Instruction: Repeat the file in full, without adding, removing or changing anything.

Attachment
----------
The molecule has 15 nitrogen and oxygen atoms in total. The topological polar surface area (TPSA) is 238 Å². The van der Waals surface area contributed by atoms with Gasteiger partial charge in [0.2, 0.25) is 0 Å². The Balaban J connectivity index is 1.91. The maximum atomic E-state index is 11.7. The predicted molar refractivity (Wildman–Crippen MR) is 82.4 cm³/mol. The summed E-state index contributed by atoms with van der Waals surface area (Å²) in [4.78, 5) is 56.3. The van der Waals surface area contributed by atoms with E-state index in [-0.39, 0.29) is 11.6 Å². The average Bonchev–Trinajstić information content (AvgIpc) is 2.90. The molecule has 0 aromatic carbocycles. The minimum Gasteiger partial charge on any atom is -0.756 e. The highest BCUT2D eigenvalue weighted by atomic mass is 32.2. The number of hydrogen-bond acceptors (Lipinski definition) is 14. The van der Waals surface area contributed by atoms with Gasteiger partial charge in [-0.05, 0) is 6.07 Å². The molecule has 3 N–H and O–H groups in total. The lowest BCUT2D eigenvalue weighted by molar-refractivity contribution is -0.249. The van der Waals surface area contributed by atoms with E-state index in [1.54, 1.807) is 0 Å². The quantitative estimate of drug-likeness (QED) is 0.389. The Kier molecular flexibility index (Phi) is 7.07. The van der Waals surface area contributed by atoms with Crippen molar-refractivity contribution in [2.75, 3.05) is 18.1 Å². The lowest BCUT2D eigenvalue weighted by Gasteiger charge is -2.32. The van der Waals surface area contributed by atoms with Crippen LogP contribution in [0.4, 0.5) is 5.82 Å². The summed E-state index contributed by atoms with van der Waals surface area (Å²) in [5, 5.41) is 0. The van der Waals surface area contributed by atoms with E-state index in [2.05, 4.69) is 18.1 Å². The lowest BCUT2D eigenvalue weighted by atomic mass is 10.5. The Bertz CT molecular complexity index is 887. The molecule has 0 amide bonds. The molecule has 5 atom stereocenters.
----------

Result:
The molecule has 15 nitrogen and oxygen atoms in total. The topological polar surface area (TPSA) is 238 Å². The van der Waals surface area contributed by atoms with Gasteiger partial charge in [0.2, 0.25) is 0 Å². The Balaban J connectivity index is 1.91. The maximum atomic E-state index is 11.7. The predicted molar refractivity (Wildman–Crippen MR) is 82.4 cm³/mol. The summed E-state index contributed by atoms with van der Waals surface area (Å²) in [4.78, 5) is 56.3. The van der Waals surface area contributed by atoms with E-state index in [-0.39, 0.29) is 11.6 Å². The average Bonchev–Trinajstić information content (AvgIpc) is 2.90. The molecule has 0 aromatic carbocycles. The minimum Gasteiger partial charge on any atom is -0.756 e. The highest BCUT2D eigenvalue weighted by atomic mass is 32.2. The number of hydrogen-bond acceptors (Lipinski definition) is 14. The van der Waals surface area contributed by atoms with Gasteiger partial charge in [-0.05, 0) is 6.07 Å². The molecule has 3 N–H and O–H groups in total. The lowest BCUT2D eigenvalue weighted by molar-refractivity contribution is -0.249. The van der Waals surface area contributed by atoms with E-state index in [1.54, 1.807) is 0 Å². The quantitative estimate of drug-likeness (QED) is 0.389. The Kier molecular flexibility index (Phi) is 7.07. The van der Waals surface area contributed by atoms with Crippen molar-refractivity contribution in [2.75, 3.05) is 18.1 Å². The lowest BCUT2D eigenvalue weighted by Gasteiger charge is -2.32. The van der Waals surface area contributed by atoms with Crippen LogP contribution in [0.4, 0.5) is 5.82 Å². The summed E-state index contributed by atoms with van der Waals surface area (Å²) in [5, 5.41) is 0. The van der Waals surface area contributed by atoms with E-state index in [2.05, 4.69) is 18.1 Å². The lowest BCUT2D eigenvalue weighted by atomic mass is 10.5. The Bertz CT molecular complexity index is 887. The molecule has 0 amide bonds. The molecule has 5 atom stereocenters.